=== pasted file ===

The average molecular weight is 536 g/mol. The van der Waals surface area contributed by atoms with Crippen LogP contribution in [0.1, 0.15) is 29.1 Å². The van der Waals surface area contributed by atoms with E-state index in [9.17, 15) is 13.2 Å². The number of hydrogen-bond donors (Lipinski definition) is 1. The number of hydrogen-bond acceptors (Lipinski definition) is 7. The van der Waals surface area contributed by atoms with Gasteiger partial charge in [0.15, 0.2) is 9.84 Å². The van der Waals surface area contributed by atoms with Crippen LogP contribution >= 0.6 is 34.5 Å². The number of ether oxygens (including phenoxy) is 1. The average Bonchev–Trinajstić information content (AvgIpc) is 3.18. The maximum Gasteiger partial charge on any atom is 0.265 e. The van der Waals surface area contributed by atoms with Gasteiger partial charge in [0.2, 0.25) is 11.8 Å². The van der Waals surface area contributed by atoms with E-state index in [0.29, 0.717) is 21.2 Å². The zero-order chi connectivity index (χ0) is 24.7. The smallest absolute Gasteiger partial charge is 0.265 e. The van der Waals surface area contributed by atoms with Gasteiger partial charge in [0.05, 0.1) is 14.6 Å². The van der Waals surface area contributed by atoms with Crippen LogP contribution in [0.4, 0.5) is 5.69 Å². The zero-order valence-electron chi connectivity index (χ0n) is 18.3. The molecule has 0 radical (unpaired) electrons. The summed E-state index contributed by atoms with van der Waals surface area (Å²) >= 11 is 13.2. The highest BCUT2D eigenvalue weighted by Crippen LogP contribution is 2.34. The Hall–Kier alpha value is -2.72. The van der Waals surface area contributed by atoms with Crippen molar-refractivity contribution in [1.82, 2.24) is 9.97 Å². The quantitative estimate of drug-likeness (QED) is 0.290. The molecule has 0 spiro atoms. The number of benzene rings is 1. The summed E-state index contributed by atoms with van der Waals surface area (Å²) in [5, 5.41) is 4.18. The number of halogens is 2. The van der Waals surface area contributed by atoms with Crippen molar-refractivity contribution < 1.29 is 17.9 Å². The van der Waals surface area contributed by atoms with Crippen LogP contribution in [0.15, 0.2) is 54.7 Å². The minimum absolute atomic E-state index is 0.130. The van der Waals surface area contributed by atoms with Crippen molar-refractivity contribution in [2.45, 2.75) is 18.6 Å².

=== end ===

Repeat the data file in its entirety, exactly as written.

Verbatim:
The average molecular weight is 536 g/mol. The van der Waals surface area contributed by atoms with Crippen LogP contribution in [0.1, 0.15) is 29.1 Å². The van der Waals surface area contributed by atoms with E-state index in [9.17, 15) is 13.2 Å². The number of hydrogen-bond donors (Lipinski definition) is 1. The number of hydrogen-bond acceptors (Lipinski definition) is 7. The van der Waals surface area contributed by atoms with Gasteiger partial charge in [0.15, 0.2) is 9.84 Å². The van der Waals surface area contributed by atoms with Crippen LogP contribution >= 0.6 is 34.5 Å². The number of ether oxygens (including phenoxy) is 1. The average Bonchev–Trinajstić information content (AvgIpc) is 3.18. The maximum Gasteiger partial charge on any atom is 0.265 e. The van der Waals surface area contributed by atoms with Gasteiger partial charge in [0.2, 0.25) is 11.8 Å². The van der Waals surface area contributed by atoms with E-state index in [0.29, 0.717) is 21.2 Å². The zero-order chi connectivity index (χ0) is 24.7. The smallest absolute Gasteiger partial charge is 0.265 e. The van der Waals surface area contributed by atoms with Gasteiger partial charge in [0.05, 0.1) is 14.6 Å². The van der Waals surface area contributed by atoms with Crippen LogP contribution in [0.4, 0.5) is 5.69 Å². The zero-order valence-electron chi connectivity index (χ0n) is 18.3. The molecule has 0 radical (unpaired) electrons. The summed E-state index contributed by atoms with van der Waals surface area (Å²) >= 11 is 13.2. The highest BCUT2D eigenvalue weighted by Crippen LogP contribution is 2.34. The Hall–Kier alpha value is -2.72. The van der Waals surface area contributed by atoms with Crippen molar-refractivity contribution in [1.82, 2.24) is 9.97 Å². The quantitative estimate of drug-likeness (QED) is 0.290. The molecule has 0 spiro atoms. The number of benzene rings is 1. The summed E-state index contributed by atoms with van der Waals surface area (Å²) in [5, 5.41) is 4.18. The number of halogens is 2. The van der Waals surface area contributed by atoms with Crippen molar-refractivity contribution < 1.29 is 17.9 Å². The van der Waals surface area contributed by atoms with Crippen LogP contribution in [0.15, 0.2) is 54.7 Å². The minimum absolute atomic E-state index is 0.130. The van der Waals surface area contributed by atoms with Crippen molar-refractivity contribution in [2.45, 2.75) is 18.6 Å².